In a way, Reygadas' form of everyday-disparity does not dictate a linear progression toward eventual stasis, but a conflation of the everyday and disparity that exists in nature. This seems similar to the Dreyer model which Schrader talks about, and it is clear that Dreyer was on Reygadas' mind when he wrote the story. However, more than a homage to Dreyer, Reygadas' story is a fable, a deliberately simplistic one that instead places its veneration on the divinity that is expressed in nature, that is the ineffable that cannot be expressed through any cinematic means, only evoked.

In evoking this divinity, Carlos Reygadas knows when to capture and when to create. Photography and motion pictures are often discredited as art forms because they lack the dichotomy of adapting reality and creating reality. Their reproductive quality means that there is little room for subjective interpretation, eliminating the dichotomy altogether. This argument, however, is easily discredited, and the reality is that motion pictures include both aspects of the dichotomy in more subtle ways than other arts. The role of the artist, in this case the filmmaker, to capture or create is often ambiguous and is thus often bypassed altogether in film discussion.

A distinct example in early film history is that of the films of the Lumiere Brothers. Though seemingly a direct reproduction of reality, their films often contain a good amount of invention, plot, and subtle manipulations of reality. This tradition continue even up to today, in the naturalistic films of Hou Hsiao Hsien and John Cassavetes, among others. Reygadas, while intimately controlling acting style, captures nature with such a keen sense of beauty that, instead of seeing it as an obstructing screen, uses it as a bridge to the Transcendent. The film's soundtrack, when not filled with intimate human sounds (as when one puts an ear close to another human body), is filled with the sounds of leaves, bellowing cows and insects. His manipulation of reality does not go unescaped - in the end, when the decisive action has been achieved, he uses a pair of butterflies (the most miraculous occurrence) that flies out of the interior and back into the wild, closing the film where it began, showing mountain as mountain again. This evocation of stasis and the Transcendent makes the film one of the most beautiful and transformative for me.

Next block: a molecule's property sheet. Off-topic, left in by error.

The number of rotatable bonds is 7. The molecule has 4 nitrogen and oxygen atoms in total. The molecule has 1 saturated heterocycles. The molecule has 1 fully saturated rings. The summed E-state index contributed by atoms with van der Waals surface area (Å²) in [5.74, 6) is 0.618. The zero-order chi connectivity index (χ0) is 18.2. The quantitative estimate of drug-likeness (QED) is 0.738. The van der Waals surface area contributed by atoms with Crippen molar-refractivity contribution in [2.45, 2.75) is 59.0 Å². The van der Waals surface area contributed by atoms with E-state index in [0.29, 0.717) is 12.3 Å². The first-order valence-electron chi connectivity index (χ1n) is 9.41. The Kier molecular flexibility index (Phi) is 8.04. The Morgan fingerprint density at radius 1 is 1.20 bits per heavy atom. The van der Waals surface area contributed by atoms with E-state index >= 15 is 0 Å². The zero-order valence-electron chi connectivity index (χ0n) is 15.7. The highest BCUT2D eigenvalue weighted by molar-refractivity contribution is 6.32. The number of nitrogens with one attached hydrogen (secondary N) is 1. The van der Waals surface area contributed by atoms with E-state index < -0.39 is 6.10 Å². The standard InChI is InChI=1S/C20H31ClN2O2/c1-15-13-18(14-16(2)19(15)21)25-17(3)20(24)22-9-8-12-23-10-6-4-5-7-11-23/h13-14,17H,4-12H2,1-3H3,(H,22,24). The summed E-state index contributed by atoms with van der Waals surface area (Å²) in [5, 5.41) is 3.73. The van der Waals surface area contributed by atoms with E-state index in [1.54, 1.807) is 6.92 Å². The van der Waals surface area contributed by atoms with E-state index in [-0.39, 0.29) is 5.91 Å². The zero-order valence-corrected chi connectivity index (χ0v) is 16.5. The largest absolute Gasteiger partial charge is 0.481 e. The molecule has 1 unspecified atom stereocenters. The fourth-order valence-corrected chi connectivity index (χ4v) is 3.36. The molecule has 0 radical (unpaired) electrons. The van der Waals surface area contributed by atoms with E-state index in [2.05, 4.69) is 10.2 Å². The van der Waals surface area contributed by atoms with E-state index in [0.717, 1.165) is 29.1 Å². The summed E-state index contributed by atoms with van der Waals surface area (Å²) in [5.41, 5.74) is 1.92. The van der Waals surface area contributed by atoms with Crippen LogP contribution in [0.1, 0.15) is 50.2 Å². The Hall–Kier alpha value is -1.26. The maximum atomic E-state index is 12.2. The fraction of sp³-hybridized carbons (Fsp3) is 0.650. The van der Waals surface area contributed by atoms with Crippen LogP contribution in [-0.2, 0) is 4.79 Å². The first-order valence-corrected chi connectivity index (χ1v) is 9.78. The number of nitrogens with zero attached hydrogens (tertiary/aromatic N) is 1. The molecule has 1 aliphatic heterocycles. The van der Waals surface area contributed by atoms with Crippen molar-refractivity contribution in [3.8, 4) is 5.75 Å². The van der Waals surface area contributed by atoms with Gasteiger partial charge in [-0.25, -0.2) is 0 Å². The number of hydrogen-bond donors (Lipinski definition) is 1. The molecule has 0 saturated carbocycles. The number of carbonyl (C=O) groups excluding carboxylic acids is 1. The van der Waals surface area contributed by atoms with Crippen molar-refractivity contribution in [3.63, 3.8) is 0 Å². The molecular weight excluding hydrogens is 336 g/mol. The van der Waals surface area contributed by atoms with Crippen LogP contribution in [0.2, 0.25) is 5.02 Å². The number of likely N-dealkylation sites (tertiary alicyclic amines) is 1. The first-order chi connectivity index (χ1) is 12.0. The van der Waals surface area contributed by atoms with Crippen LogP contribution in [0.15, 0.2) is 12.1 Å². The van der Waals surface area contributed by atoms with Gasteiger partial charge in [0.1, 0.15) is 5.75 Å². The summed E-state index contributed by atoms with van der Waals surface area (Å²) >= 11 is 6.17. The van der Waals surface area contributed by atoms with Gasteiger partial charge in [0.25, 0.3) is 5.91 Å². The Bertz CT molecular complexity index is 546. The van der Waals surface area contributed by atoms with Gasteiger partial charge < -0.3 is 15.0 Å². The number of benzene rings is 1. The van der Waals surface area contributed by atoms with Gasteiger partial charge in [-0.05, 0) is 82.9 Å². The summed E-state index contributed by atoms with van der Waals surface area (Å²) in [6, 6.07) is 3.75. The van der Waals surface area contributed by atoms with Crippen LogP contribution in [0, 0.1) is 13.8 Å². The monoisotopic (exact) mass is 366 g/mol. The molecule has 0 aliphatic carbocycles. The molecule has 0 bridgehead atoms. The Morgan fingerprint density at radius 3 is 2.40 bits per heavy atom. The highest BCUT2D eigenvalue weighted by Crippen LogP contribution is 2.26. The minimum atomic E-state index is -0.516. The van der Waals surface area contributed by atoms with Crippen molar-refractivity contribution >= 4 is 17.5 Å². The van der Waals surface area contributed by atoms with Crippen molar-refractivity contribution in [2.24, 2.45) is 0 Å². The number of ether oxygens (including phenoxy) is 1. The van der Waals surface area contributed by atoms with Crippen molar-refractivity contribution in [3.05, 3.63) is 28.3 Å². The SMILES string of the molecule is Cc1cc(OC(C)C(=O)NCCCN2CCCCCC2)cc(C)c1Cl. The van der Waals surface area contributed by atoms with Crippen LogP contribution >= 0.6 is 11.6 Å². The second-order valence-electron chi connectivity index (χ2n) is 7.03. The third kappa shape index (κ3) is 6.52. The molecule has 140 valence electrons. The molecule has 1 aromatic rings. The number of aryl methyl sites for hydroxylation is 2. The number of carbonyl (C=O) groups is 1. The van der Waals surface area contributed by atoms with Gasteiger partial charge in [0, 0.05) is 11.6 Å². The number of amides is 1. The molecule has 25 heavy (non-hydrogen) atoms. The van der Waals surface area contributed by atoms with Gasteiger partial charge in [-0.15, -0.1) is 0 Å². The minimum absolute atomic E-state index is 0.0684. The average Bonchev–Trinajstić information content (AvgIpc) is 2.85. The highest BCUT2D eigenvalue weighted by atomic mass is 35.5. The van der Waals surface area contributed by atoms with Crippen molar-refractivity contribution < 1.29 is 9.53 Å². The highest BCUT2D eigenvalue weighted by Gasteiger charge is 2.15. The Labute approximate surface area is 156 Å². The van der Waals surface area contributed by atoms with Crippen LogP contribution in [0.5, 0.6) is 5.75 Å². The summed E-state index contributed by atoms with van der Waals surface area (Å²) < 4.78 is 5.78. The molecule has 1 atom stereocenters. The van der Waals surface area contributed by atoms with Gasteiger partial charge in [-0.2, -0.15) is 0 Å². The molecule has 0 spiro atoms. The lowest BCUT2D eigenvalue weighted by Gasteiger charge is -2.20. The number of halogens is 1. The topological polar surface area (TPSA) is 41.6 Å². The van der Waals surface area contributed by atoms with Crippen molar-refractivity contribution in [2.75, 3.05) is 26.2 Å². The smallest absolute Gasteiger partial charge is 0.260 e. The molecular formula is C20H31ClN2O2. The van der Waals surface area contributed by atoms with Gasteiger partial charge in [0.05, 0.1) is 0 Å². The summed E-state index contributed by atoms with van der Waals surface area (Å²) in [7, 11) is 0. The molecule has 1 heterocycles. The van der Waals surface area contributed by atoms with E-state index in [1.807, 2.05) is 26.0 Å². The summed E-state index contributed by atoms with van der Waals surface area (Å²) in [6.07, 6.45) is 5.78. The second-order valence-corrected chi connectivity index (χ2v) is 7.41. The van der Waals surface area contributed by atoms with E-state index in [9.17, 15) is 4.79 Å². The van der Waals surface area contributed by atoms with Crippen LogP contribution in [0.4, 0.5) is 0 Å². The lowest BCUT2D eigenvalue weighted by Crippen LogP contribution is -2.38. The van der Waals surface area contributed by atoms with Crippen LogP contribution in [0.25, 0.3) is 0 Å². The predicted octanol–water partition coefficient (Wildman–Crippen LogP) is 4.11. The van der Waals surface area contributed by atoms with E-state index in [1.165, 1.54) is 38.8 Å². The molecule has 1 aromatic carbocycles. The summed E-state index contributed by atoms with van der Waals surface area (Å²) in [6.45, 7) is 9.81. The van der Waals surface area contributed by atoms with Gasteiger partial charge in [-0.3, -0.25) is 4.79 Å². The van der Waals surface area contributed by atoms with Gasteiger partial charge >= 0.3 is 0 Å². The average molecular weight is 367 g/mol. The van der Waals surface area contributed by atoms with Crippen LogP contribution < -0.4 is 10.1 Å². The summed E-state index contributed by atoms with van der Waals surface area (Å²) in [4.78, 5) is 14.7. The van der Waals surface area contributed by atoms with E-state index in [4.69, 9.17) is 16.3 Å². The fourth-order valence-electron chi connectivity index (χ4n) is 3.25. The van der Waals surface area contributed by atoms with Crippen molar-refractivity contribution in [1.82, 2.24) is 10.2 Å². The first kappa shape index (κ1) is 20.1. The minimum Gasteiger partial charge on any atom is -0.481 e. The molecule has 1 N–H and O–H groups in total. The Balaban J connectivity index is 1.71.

Hasn't it always been said that art is a joint effort between God and the artist - the less the artist does the better? Such is the case with Silent Light, in which both God and Carlos Reygadas take co-authorship. By no means is Reygadas on equal standing with God, but his veneration of the eternal and beyond evokes the holy and the Transcendent, creating a staggering and no less mysterious work that is impossible to completely describe. Silent Light is nothing but a miracle.

Going to this film has also been one of my most memorable cinematic experience ever. As the film ended, the audience sat rapt as the silent credits patiently rolled, talking in hushed whispers as if in a massive cathedral. Walking into the deep autumn neon streets, people were arguing fiercely about the film. Having no one to talk to, I felt like a disciple who has just seen a miracle, ready to spread the gospel to the world. I have never felt so alone.